Precourt’s MLS stadium proposal faces new, legal hurdles

Precourt Sports Ventures wants to build a Major League Soccer stadium on this city-owned tract at McKalla Place. JAY JANNER / American-Statesman

Whatever the Austin City Council decides to do in its negotiations regarding a proposal to bring Major League Soccer to Austin, it should check two boxes: Be on firm legal ground with the letter and the spirit of state law, and fairly compensate taxpayers in the way of direct benefits akin to the arrangement the city has with the Austin City Limits Music Festival.

That is why it’s a good idea for the city to immediately clear up new questions raised by Austin lawyer Bill Aleshire about whether the proposal for a professional soccer stadium on city-owned land violates state law.

It also would be wise for Precourt to sweeten the deal for taxpayers.

In a letter sent this week to City Attorney Anne Morgan, Aleshire stated that the city cannot lease, transfer or give away McKalla Place to Precourt Sports Ventures under state law unless the city receives compensation, totaling more than $18 million, or uses the land for a purpose consistent with its owner – Austin Water.

“Based on what information has been disclosed publicly, the City of Austin is on the verge of violating laws that prohibit property acquired with water utility bonds for specific use by the utility to be leased to one who would devote the premises to an inconsistent use,” Aleshire wrote in the letter to Morgan.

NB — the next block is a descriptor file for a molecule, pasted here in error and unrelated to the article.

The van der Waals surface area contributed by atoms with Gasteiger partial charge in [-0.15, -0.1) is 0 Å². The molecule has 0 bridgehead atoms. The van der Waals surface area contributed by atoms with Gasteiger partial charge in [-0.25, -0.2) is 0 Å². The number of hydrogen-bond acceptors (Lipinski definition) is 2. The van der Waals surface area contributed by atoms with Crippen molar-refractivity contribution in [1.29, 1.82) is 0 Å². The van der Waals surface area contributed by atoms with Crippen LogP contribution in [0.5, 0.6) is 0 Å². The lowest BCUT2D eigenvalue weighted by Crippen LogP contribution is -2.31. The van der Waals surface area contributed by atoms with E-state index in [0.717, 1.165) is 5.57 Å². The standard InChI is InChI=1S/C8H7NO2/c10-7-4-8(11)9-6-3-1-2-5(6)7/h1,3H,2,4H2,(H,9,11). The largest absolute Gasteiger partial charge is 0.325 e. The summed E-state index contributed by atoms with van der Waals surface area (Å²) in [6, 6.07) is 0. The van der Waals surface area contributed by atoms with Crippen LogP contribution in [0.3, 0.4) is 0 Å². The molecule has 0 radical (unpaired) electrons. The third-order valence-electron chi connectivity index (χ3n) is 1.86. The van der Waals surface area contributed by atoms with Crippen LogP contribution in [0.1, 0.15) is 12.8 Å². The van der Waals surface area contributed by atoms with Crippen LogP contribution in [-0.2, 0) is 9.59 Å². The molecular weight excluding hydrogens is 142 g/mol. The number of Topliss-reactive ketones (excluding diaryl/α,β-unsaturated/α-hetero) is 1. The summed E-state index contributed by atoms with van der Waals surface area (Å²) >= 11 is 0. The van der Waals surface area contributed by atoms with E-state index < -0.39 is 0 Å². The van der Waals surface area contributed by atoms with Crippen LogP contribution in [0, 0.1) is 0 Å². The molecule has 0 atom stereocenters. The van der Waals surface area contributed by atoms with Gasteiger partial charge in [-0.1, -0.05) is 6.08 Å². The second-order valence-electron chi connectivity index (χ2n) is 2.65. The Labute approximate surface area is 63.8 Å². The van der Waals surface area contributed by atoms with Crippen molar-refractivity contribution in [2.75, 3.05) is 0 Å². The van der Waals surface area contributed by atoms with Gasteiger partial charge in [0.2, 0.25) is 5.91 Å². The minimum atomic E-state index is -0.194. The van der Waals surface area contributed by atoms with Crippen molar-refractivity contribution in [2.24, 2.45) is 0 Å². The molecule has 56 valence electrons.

“McKalla Place is an Austin Water Utility asset purchased and improved with water bonds paid by Austin water utility customers. A soccer stadium is not a water utility use.”

If that is true, it throws a curve ball (excuse the baseball metaphor) into professional soccer stadium negotiations, which already are raising concerns about whether Austin is getting a fair deal, or as Council Member Ora Houston has said, “giving away the farm.”

I contacted Morgan, the city attorney, for a response.

“We did advise our council in executive session,” she told me via email. “While I cannot disclose what we advise in executive sessions, I can tell you that if council asks the city to go forward with negotiations regarding McKalla, we will explore and address the issues raised by Mr. Aleshire.”

In a unanimous decision Friday morning, the council directed City Manager Spencer Cronk to analyze Precourt’s proposal and begin stadium negotiations. In a separate action, the council passed a resolution seeking alternative proposals for McKalla Place.

At this point, few – including myself – can determine the legitimacy of Aleshire’s assertions or whether they have any merit at all. The city is in the best position to clarify those matters and should do so publicly to limit speculation that is likely to cloud or confuse matters regarding the use of McKalla Place for professional soccer or, for that matter, other purposes, such as a mixed-use development. To allow such questions to simmer without clarification is unfair to the water utility and its users, Precourt and the public.